The joke's on us

The outrageous humor—and the sheer outrage—of Eminem.

Eminem is the latest rap MC to gain acclaim as "the first legitimate white hip-hop artist." After laboring for several years in the Detroit underground, he was taken under the wing of once-and-future star-maker Dr. Dre, who co-produced Eminem's first widely distributed album, The Slim Shady LP, and its ubiquitous single, "My Name Is."

It would be easy—and not entirely unwarranted—to ascribe Eminem's fame to his skin color. Corporate music bosses have a well-documented, longstanding, and self- fulfilling belief that Caucasian teens find it easier to identify with someone who looks like them. But is a white face really all that Eminem's fans want? After all, there are plenty of white rappers available, even some with talent (Siah, Yeshua DapoED, Non-Phixion, and El-P, among others). If it's not his skin or his skills, what is it that sets Eminem apart?

Eminem

The Slim Shady LP

(Aftermath/Interscope)

Well, for one thing, he's funny as hell. Hip-hop has a tradition of deriving humor from exceeding the limits of propriety, and "I can't believe he said that!" remains one of the highest compliments you can pay an MC. Eminem has certainly earned this honor—if nothing else—with lines like "You wacker than the motherfucker you bit your style from/You ain't gon' sell two copies if you press a double album . . . flavor with no seasoning/This is a sneak preview/I'll diss your magazine and still won't get a weak review."

But it doesn't take long for Eminem's humor to turn sour. The song "My Fault," for instance, is a first-person account of accidentally helping an acquaintance overdose on drugs at a party. Eminem's dead-on depiction of the emergency (trying to decide if it's really his responsibility, trying to find his friends, trying to convince them he's serious, trying to hear their advice through a closed bathroom door, etc.) is both humorous—because it's so completely accurate—and deeply disquieting for exactly the same reason. The song ends with him literally sobbing, "My God . . . I'm so sorry . . . I'm so sorry . . . Susan, please wake up . . . Please . . . Please wake up . . . What are you doing? You're not dead . . . You're not dead . . . I know you're not dead . . . Wake up. . . . " Are you supposed to laugh at that, or what?

Eminem sabotages his own jokes, pushing them until they're just not funny anymore, and then he laughs at your discomfort. While this is probably not what you're looking for in a best friend, it can make for engaging and disturbing music. In many ways, Eminem is like the wimpy kid in elementary school who made fun of himself before the other kids got a chance to. If you laughed at him you were reinforcing his self-esteem problem, but if you didn't, you were screwing up his only chance at being accepted. There was no way to be on his side: No matter what you did, you were gonna feel like a jerk. Maybe you even began to suspect he was exploiting this perverse dynamic, using his own weakness as a weapon and attacking the world with its own pity.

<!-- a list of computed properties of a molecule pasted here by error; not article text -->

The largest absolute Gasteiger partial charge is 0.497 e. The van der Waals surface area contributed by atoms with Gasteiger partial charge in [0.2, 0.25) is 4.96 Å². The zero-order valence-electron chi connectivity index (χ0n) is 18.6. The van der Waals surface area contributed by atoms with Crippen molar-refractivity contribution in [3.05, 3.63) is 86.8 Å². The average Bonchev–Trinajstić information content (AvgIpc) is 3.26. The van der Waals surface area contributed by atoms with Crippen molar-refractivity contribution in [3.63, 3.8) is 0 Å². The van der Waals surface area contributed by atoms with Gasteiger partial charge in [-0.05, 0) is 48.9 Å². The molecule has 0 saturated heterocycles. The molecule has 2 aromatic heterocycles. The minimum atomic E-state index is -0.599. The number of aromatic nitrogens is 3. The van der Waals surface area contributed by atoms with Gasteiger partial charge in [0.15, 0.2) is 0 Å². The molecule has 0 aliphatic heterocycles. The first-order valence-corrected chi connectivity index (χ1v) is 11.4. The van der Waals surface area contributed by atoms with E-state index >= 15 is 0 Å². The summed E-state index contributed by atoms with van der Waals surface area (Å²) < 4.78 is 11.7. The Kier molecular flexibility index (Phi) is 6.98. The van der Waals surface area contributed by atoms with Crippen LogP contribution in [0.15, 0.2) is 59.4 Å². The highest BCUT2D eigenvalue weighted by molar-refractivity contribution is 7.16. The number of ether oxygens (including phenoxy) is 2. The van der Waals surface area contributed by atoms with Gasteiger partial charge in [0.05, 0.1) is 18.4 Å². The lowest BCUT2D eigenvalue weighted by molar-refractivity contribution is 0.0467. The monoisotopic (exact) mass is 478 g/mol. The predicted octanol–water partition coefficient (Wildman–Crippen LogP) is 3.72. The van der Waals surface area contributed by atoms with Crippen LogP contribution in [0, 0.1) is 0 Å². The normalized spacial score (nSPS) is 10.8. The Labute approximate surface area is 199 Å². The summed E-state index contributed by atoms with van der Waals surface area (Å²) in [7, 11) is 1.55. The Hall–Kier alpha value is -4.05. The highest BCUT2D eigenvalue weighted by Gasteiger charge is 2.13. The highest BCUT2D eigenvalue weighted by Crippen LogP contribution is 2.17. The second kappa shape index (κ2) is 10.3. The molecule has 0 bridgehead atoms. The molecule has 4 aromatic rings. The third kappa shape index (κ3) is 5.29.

So it's hardly surprising that, in addition to the standard allotment of cartoonish bloodshed, The Slim Shady LP contains 16 descriptions of suicide or self-directed violence (that's right—I counted so you don't have to). "I tried suicide once and I'll try it again/that's why I write songs where I die at the end/'cause I don't give a fuck/like my middle finger was stuck/and I was wavin' it at everybody, screamin', 'I suck!'" This is not typical fare for a hip-hop lyricist of any shade.

But what really distinguishes Eminem from other light-skinned MCs is that he doesn't think it's cooler to be black. He just hates being white. "I'm tired of being white trash, broke, and always poor/Tired of takin' pop bottles back to the party store. . . . Tired of not drivin' a BM/Tired of not workin' at GM/Tired of wanting to be him/Tired of not sleeping without a Tylenol PM," he raps in "If I Had." In Eminem's world, whiteness doesn't represent power or privilege, but working-class anxiety. The reality of that equation for a huge segment of American society is something that has rarely, if ever, been addressed in hip-hop music.

At the same time, though, Eminem is allowed to say these things because he is white. Can you imagine a black artist who mixes extreme violence, crass humor, intense self-hatred, and pointed class-consciousness? Can you imagine him on MTV? Major-label executives certainly can't. And that racial disparity is itself the result of another concept they can't imagine: that Eminem would ever actually do those awful things he rhymes about; for all his controversial lyrics, Eminem is successful precisely because he's not considered a real threat. Black artists, by contrast, rarely get the benefit of that particular doubt—just ask Ice T, whose major-label career melted away after he recorded a song about killing police officers.

As an artist and a businessman, Eminem clearly knows what he's doing. And like that kid in elementary school, he dares you to hate him for it. Or as he phrases it: "Put my tape back on the rack/Go run and tell your friends my shit is wack/I just don't give a fuck."

 
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